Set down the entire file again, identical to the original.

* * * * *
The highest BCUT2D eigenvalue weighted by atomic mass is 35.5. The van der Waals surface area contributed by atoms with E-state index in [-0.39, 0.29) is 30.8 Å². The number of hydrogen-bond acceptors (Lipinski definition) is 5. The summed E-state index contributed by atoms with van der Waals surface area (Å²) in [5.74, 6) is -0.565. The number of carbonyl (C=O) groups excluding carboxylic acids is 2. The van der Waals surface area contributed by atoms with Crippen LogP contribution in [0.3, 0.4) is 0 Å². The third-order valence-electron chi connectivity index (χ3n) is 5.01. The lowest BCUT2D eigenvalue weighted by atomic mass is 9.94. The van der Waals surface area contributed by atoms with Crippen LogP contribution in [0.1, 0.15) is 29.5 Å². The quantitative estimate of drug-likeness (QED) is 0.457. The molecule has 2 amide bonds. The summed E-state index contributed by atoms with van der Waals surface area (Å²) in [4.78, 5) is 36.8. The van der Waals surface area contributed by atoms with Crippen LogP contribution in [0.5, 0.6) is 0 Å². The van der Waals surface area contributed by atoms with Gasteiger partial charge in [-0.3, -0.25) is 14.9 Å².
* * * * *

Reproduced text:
The highest BCUT2D eigenvalue weighted by atomic mass is 35.5. The van der Waals surface area contributed by atoms with E-state index in [-0.39, 0.29) is 30.8 Å². The number of hydrogen-bond acceptors (Lipinski definition) is 5. The summed E-state index contributed by atoms with van der Waals surface area (Å²) in [5.74, 6) is -0.565. The number of carbonyl (C=O) groups excluding carboxylic acids is 2. The van der Waals surface area contributed by atoms with Crippen LogP contribution in [0.3, 0.4) is 0 Å². The third-order valence-electron chi connectivity index (χ3n) is 5.01. The lowest BCUT2D eigenvalue weighted by atomic mass is 9.94. The van der Waals surface area contributed by atoms with Crippen LogP contribution in [0.1, 0.15) is 29.5 Å². The quantitative estimate of drug-likeness (QED) is 0.457. The molecule has 2 amide bonds. The summed E-state index contributed by atoms with van der Waals surface area (Å²) in [4.78, 5) is 36.8. The van der Waals surface area contributed by atoms with Crippen LogP contribution in [0.5, 0.6) is 0 Å². The van der Waals surface area contributed by atoms with Gasteiger partial charge in [-0.3, -0.25) is 14.9 Å².